In the old Soviet Union and its Eastern bloc satellites, those who administered the country through the vast byzantine bureaucracies that sprang up were referred to by dissidents as the nomenklatura. In Marxist terms they were a privileged class, living off the work of others, ruling them and using their positions for their benefit and to attack those who oppose them. Jay Cost wonders if we have not developed such a system in the US:
More reforms would follow over the years, giving rise to the (supposedly) apolitical bureaucracy that we have today. Indeed, the professionalization and autonomy of the bureaucracy was a prerequisite for the modern liberal state, which claims moral legitimacy through the disinterested application of “scientific” principles of management. It wouldn’t have been possible if the percentage of political appointees had not been scaled drastically downwards between the Civil War and the Great Depression.
That is how America ultimately addressed the principal-agent problem of the bureaucracy: We would hire only qualified people, free them almost entirely from politics, and insist they employ this new “science” of administration.
But is this solution still satisfactory? Today there is one member of Congress for approximately every 5,150 civilian members of the executive branch. How can the people’s representatives possibly keep track of all those bureaucrats? And if they cannot keep track, what is to stop the worst fears of Andrew Jackson from being realized? His “rotation in office” did not turn out to be a salutary alternative, but that does not negate his critique of the status quo. A bureaucracy that is too insulated from the people runs the risk of antirepublican corruption, regardless of whether it is staffed by “gentlemen” or those with master’s degrees in public administration.
The targeting of conservative organizations by the Internal Revenue Service suggests that this risk is not insignificant. Career bureaucrats there—presumed to be above politics—unduly went after Tea Party groups, effectively denying them their constitutional right to equal protection, for years. All the while, Congress did nothing. The agency’s inspector general failed to blow the whistle in a timely fashion. The media overlooked the many transgressions. And now, the bureaucrat in charge of the division, Lois Lerner, has lawyered up, taken the Fifth Amendment, and thus will slow the investigative process to a crawl.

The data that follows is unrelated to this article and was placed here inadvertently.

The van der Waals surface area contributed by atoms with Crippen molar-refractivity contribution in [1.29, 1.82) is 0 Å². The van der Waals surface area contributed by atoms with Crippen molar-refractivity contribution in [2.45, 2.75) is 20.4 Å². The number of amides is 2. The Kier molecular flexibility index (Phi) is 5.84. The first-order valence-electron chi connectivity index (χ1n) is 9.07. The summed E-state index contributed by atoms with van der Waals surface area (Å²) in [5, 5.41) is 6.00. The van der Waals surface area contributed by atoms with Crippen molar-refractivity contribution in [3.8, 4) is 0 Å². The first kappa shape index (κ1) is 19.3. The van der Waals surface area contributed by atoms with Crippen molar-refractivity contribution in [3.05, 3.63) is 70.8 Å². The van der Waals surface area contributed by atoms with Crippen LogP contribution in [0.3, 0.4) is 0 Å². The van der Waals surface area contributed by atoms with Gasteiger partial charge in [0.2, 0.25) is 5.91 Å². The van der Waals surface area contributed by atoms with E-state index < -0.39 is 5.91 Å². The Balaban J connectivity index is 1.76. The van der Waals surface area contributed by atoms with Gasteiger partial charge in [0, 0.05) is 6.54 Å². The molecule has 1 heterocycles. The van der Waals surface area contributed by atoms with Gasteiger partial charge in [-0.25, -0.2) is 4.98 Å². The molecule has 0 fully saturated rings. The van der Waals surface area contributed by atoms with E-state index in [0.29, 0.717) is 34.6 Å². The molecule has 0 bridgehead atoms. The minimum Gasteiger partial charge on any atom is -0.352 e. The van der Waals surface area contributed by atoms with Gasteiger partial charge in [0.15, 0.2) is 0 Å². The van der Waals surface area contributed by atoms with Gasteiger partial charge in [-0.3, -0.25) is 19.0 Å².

This does not appear to be an isolated incident, either. Last month, National Review reported that a longtime colleague of Lerner has known for decades that she harbored suspicions of conservative groups. The Weekly Standard has reported that while at the Federal Election Commission, she harassed the Christian Coalition in a similar manner. Far from being reprimanded for this, she was promoted—during a Republican administration, no less! Recent reports, moreover, suggest that the Environmental Protection Agency has been making conservative groups pay Freedom of Information Act fees while waiving them for liberal organizations.
The Declaration of Independence vested all sovereign power in the people alone, while the Constitution established a government to manage that power in a republican fashion. While the people still swear fealty to the founding ideals, they have not put much thought recently into the problems the Founders tackled. As society has become more complex, the government has, too; Americans have not reexamined the structure of government, in an age in which it accounts for more than 20 percent of the national economy, to ensure it still reflects the republican spirit. In fact, there has not been a serious public discussion about the organization of the bureaucracy since the 1880s, even as it has doubled in size many times over. And so today, it is a vast enterprise of millions of workers, with precious little oversight from the people’s elected representatives.
Go here to read the rest at The Weekly Standard. The Democrats as the party of an ever more expansive government are the natural allies of career bureaucrats. The legalization of federal public employee unions by the Civil Service “Reform” Act of 1978 effectively transformed the civilian federal bureaucracies into strongholds of organizations controlled by partisan Democrats. The campaign contributions of those who work for civilian federal agencies overwhelmingly tilt to Democrats. Small wonder that the Obama administration found the IRS eager to carry out targeting of conservative groups. Democrat Presidents come and go, but the permanent government ensconced in the federal bureaucracies remains, and it is dedicated to carrying out the agenda of the Democrat party.